The typical rate for an auto deductible nowadays is as much as $500 to $1,000.
In some areas of the United States, families might be expected to pay a 5 percent higher deductible rate of their home’s insured value for hail or wind damage. Even though that price is high right now, at $12,500 for a $250,000 home, that amount is probably only going to rise. While it is not uncommon for higher percentage-based deductibles to be required in disaster prone areas, like the earthquake-laden California or areas along the coast, it appears that these kinds of deductibles are migrating across the map.
The United States’ biggest home insurer, State Farm, believes that dollar deductibles of this kind are the norm in the Northeastern portion of the nation. Last year, however, the company changed its deductibles all over Texas from one percent to five percent of a home’s insured value which is a minimum of $1,000.
Director of insurance at the Consumer Federation of America, Robert Hunter says that, “We’re going to see that around the country within a few years.”
And it is not just the rate of deductibles that are changing—coverage is evolving as well. Mr. Hunter found in a report earlier this year that insurers have been passing on a portion of their risk to their consumers by placing a limit on how much they will pay to replace a home, or they may even flat out refuse to pay extra to account for the rising costs of some, or all, of the materials required to do the job. Let alone the materials and tools necessary to meet various construction regulations.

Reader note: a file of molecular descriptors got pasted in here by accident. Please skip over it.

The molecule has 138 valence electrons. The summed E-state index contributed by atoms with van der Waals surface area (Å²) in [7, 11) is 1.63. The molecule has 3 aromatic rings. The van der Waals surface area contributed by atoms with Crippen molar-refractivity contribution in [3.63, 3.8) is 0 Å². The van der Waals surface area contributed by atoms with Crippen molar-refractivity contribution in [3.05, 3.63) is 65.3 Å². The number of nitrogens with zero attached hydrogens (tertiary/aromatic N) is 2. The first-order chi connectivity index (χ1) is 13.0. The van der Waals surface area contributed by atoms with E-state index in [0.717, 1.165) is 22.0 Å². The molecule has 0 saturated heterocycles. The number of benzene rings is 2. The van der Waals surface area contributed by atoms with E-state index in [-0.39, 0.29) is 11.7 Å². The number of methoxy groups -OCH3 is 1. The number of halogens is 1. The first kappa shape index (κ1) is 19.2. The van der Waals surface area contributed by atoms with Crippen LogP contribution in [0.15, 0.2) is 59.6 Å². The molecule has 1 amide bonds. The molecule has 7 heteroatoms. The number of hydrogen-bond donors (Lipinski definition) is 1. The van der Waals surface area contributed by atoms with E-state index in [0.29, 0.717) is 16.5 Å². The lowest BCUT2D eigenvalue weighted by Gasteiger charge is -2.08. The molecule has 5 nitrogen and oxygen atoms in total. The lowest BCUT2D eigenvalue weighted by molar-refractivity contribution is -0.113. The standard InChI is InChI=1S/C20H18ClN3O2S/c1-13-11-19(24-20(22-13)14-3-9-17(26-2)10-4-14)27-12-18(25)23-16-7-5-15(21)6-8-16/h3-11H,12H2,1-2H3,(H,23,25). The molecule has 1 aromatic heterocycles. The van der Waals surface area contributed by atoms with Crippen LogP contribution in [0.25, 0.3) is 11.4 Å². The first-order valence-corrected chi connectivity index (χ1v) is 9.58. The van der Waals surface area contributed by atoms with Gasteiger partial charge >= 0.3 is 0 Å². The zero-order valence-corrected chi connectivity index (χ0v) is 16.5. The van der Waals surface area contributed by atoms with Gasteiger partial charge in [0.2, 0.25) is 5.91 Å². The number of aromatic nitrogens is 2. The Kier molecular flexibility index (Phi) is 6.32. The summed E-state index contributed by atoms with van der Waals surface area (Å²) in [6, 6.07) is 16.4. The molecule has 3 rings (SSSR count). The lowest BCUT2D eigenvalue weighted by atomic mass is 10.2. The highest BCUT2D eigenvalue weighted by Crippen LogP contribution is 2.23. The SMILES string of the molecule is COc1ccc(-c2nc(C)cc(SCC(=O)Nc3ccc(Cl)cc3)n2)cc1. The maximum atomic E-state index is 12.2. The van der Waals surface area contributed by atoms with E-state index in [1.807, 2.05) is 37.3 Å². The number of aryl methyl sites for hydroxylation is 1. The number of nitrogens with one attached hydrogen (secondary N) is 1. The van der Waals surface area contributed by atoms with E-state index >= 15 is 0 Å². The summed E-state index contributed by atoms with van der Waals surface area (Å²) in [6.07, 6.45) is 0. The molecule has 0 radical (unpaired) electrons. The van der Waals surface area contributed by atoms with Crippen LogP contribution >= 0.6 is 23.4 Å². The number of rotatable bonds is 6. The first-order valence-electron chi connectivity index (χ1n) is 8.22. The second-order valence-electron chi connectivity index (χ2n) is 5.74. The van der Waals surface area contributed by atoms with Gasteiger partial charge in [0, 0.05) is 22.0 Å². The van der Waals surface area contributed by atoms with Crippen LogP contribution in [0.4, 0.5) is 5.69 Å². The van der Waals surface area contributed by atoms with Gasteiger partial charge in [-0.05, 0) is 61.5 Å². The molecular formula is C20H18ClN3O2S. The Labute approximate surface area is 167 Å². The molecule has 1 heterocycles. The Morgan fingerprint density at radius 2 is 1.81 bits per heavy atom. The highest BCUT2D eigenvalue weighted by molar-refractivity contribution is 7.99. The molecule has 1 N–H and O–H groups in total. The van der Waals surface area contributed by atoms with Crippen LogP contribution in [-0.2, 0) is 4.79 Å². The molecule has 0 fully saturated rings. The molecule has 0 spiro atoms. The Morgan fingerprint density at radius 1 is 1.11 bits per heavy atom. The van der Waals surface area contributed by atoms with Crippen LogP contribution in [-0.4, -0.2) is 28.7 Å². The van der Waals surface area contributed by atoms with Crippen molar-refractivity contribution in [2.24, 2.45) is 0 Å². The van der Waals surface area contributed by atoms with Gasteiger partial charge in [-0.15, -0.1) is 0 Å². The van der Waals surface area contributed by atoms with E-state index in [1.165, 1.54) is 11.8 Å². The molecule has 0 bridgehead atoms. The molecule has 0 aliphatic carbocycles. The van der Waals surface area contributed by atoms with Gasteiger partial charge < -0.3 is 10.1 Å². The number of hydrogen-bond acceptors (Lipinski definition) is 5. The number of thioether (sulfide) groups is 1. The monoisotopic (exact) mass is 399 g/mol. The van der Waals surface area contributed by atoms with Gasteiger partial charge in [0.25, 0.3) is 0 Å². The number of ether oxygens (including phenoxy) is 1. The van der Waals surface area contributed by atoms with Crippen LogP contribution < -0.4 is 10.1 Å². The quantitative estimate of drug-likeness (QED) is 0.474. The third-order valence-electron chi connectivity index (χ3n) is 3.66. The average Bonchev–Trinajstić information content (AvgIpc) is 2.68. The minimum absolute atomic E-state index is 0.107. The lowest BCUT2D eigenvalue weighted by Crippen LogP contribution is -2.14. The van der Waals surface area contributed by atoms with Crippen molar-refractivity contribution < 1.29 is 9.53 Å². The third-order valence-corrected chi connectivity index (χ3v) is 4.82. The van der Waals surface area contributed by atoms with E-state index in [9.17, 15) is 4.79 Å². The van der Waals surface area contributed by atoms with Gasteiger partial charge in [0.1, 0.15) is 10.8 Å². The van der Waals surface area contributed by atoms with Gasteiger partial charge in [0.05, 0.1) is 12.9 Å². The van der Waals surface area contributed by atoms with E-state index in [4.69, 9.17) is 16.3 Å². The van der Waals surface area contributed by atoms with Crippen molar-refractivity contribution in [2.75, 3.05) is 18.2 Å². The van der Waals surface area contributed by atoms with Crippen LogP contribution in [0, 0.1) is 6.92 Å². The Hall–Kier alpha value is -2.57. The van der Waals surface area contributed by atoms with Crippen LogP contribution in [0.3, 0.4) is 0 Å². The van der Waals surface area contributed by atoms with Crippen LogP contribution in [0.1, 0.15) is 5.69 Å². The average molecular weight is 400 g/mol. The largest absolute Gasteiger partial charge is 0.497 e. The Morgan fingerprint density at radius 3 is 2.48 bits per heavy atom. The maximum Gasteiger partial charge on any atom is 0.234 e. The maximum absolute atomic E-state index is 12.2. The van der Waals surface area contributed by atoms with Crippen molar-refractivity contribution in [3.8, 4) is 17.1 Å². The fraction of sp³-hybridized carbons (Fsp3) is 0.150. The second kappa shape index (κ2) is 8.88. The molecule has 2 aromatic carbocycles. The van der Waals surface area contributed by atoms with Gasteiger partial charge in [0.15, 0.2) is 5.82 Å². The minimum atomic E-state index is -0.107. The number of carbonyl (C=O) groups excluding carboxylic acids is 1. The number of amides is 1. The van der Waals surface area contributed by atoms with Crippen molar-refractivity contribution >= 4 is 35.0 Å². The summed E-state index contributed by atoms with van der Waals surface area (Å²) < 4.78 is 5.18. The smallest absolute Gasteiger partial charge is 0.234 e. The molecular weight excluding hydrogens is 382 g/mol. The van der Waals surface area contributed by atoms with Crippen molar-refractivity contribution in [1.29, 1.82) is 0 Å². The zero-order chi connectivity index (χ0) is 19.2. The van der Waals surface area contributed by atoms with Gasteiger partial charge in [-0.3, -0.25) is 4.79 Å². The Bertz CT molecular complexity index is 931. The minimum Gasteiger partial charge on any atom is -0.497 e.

Premiums are the highest for homeowners in Texas. According to Consumer advocate Texas Watch, new policies enacted in the last ten years provide insufficient coverage of plumbing leaks, backed-up drains, and damage to foundations.
Such changes are putting insurance policyholders on their guard. Here are some precautionary measures you can utilize to help you keep an eye on your policy:
Go over your policy every three years, ensuring that you have adequate coverage. Play the “what if” game with your agent so you get a good idea of what will happen if disaster strikes. Make sure that you ask these questions before you sign up for a policy, as some insurance companies will consider your inquiry about a potential risk as a claim, despite whether you actually filed a claim or not.
Don’t file claims willy-nilly. Insurers watch filed claims like a hawk, and will penalize you if you make too many, and remain unsympathetic to your problems. One big claim will be less of an impact on your insurance than a bunch of little claims.
In regards to your car, most acts of God will not result in higher insurance rates. Accidents, however, particularly those in which you are responsible, will make your insurance rise. But you may not want to file a claim if you were the only person affected—say for example, if you backed into a tree.
Insurers still suggest that you notify them when you are involved in an accident to prepare for the possibility of having another driver or passenger sue you later on.